The 2001 Players’ Conference

Volume CI, No. 10October, 2001

David Lennon

This past August, musicians throughout the country once again came together for the annual Players’ Conferences of the Theater Musicians’ Association (TMA), Regional Orchestra Players’ Association (ROPA) and International Conference of Symphony and Opera Musicians (ICSOM), held in St. Louis, Cleveland and San Diego, respectively. All three conferences provided an invaluable opportunity for musicians to share solutions to common problems and work collectively toward mutual goals. Following is a summary of some of the key issues addressed by each group.


The TMA was founded to promote the interests of both local and touring musicians. The challenges faced in the upcoming negotiations for the Pamphlet B agreement, covering touring theatrical musical productions, provided the impetus for unifying these musicians as never before. The need to find a radically different approach to these negotiations was the conference’s primary focus.

The goal of expanding the agreement to cover both touring and local musicians was initially explored at a meeting called by Local 802 President Bill Moriarity at the AFM Convention in July. Officers of the Federation, the International Executive Board and the locals most affected by Pamphlet B met to discuss the possibility of unifying all members employed in touring productions under one agreement.

A subsequent meeting, chaired by Local 10-208 President Ed Ward, was held in Chicago just prior to the TMA Conference. This meeting proposed creating a Pamphlet B negotiating committee, comprised of the AFM President, AFM Secretary-Treasurer, AFM Vice-President from Canada, two Pamphlet B musicians, one TMA representative and seven local officers. Each affected local would have to sign off on an agreement to allow this committee to negotiate the agreement. (At present, 21 locals have theatrical collective bargaining agreements.)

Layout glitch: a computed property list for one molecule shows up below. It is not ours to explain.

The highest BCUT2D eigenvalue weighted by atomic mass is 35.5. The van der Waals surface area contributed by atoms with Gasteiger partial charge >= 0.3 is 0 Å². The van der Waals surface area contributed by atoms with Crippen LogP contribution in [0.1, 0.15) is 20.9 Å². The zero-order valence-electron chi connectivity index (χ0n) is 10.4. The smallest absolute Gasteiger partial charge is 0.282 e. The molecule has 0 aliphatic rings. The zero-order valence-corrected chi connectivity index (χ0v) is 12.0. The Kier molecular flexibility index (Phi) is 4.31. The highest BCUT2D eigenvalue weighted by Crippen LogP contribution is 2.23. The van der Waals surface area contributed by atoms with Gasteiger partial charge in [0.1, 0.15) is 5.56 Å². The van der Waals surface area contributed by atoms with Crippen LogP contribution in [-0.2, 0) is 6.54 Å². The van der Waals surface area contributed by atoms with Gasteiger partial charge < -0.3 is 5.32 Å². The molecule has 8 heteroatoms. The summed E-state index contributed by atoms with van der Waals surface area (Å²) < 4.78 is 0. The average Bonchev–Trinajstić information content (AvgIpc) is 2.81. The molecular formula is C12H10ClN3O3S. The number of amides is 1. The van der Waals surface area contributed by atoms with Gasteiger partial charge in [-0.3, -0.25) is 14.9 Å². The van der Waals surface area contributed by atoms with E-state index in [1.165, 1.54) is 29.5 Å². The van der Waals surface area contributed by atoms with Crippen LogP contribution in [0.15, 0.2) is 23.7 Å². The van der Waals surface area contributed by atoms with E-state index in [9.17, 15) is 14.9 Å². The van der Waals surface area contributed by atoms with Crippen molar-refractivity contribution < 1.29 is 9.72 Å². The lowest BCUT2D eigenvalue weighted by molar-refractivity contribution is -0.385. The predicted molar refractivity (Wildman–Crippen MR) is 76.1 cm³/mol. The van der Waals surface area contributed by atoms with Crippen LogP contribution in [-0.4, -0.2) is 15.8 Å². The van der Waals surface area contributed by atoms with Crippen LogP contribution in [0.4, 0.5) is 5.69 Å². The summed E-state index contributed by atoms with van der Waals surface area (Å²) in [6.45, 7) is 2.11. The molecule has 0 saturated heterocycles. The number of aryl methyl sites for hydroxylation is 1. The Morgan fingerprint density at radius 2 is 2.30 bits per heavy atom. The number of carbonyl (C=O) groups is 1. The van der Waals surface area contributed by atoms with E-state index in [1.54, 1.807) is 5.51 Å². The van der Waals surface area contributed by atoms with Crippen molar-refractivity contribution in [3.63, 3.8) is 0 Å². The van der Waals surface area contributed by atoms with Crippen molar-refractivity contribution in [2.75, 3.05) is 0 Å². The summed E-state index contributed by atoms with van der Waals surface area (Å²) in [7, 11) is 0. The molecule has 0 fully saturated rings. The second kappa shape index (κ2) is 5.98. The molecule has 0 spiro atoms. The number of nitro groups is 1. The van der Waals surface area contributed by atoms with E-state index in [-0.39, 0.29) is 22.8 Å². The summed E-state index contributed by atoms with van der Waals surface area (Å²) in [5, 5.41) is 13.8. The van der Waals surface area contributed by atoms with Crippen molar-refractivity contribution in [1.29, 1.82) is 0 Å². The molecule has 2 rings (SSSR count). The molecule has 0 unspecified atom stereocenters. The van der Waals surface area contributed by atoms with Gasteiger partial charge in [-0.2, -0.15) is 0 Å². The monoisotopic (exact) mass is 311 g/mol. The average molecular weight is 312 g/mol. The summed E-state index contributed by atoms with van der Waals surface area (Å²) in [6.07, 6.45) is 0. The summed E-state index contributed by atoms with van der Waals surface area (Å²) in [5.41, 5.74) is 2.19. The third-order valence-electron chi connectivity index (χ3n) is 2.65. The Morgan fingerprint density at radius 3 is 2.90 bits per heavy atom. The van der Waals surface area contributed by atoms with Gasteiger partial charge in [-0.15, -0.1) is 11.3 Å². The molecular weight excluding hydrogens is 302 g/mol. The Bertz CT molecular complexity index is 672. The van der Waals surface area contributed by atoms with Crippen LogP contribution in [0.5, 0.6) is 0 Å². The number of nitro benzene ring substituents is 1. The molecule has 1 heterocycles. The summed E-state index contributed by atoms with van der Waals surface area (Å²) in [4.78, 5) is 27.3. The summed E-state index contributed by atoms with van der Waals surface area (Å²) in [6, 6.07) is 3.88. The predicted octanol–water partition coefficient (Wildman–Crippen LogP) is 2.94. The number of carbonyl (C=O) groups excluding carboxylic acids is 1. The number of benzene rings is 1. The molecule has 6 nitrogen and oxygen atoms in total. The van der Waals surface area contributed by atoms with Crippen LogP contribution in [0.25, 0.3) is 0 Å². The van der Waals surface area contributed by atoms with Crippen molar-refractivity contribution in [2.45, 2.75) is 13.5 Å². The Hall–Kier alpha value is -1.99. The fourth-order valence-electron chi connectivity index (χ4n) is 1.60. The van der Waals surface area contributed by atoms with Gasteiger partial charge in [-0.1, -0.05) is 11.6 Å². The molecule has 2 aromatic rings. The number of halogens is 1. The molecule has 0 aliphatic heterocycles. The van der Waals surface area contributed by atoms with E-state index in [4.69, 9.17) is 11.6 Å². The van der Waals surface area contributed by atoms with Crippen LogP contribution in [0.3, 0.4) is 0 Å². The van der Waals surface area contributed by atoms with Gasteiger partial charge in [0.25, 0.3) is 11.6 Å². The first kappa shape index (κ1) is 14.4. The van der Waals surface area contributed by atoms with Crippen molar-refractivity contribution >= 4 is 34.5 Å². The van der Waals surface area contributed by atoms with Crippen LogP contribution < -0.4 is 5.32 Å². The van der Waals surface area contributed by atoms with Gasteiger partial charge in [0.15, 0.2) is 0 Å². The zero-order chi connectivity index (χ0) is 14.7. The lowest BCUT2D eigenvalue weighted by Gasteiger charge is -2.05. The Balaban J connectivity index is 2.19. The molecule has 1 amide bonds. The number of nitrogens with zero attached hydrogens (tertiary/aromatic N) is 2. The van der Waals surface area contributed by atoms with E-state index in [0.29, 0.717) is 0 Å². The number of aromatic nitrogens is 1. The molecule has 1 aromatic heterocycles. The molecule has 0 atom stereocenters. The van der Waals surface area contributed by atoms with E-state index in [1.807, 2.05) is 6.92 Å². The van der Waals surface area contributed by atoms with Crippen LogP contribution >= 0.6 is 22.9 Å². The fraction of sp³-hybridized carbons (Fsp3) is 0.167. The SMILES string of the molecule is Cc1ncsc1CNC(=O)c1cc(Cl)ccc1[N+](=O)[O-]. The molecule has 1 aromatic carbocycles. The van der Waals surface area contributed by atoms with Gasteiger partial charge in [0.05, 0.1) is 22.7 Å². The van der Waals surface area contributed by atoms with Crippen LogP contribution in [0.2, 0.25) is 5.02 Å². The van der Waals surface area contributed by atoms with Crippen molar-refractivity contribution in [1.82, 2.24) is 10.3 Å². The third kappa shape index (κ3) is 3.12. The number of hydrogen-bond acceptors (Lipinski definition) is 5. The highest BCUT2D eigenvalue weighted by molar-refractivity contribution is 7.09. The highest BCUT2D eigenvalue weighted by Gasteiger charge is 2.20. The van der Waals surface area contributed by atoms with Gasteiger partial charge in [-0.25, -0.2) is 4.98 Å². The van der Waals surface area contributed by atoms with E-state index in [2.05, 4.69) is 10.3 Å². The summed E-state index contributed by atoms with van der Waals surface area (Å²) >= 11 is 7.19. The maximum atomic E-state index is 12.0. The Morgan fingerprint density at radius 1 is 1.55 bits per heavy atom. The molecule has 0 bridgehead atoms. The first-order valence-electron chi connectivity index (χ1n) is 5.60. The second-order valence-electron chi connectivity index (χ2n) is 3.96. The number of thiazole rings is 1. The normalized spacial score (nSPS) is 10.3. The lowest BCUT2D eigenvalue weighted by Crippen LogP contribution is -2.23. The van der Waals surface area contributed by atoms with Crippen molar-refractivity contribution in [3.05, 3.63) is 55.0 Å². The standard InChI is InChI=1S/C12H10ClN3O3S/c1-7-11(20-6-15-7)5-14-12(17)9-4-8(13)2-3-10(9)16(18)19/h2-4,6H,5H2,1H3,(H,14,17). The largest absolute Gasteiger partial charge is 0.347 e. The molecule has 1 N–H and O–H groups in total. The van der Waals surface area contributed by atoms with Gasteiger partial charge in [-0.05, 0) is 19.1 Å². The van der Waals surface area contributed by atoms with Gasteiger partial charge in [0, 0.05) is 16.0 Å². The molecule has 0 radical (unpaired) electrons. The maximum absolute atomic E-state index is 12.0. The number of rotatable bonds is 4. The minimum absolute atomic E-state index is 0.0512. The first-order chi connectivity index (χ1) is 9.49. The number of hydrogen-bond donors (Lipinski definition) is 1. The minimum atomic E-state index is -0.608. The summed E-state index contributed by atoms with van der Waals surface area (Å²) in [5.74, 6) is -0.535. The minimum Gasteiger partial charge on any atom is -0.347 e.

Several members of this committee present at the TMA conference and AFM Legal Counsel George Cohen outlined a set of proposals that the committee had endorsed. The perspective is to retain autonomy over most elements of the agreement at the local level, with the expectation of blending those agreements and Pamphlet B over time. Principal areas to be addressed will, however, include wages and minimums.

The committee emphasized that any proposed changes to the local agreements would require local player ratification. They reported that the League of American Theatres and Producers, the management representative for Pamphlet B touring productions, supports this initiative to expand the agreement to include local musicians because they would gain labor stability for touring productions.

The proposal to approach the negotiations in this manner was met with overwhelming support by the TMA membership. By the close of the conference, several locals had already signed off in support of the proposed bargaining committee. In just two days, the TMA took an enormous step toward truly unifying its local and traveling membership.

The second day of the conference focused on the threat to live musical theatre that all theatre musicians face as the result of such technical “advances” as the Virtual Orchestra, a computerized simulation of live musicians, and the ever-present threat of the use of taped music. As chair of TMA’s Live Music Public Awareness Campaign, I outlined Local 802’s efforts in strategic planning and the ongoing development of our Live Music Campaign in preparation for the 2003 Broadway negotiations, and showed the SFX CD-ROM video footage that Local 802 produced last summer. Discussions were held on how this material might be expanded as part of a nationwide, coordinated effort to alert the public to management’s ongoing assault on live music.

Although the TMA includes 802 musicians in its membership, a New York chapter has yet to be formed. The time to do so may well have come. Issues of mutual concern warrant our active involvement in the TMA. The Broadway Theatre Committee will be discussing these issues in meetings during the coming season. You may also contact the Local 802 Theatre Department for more information on the TMA.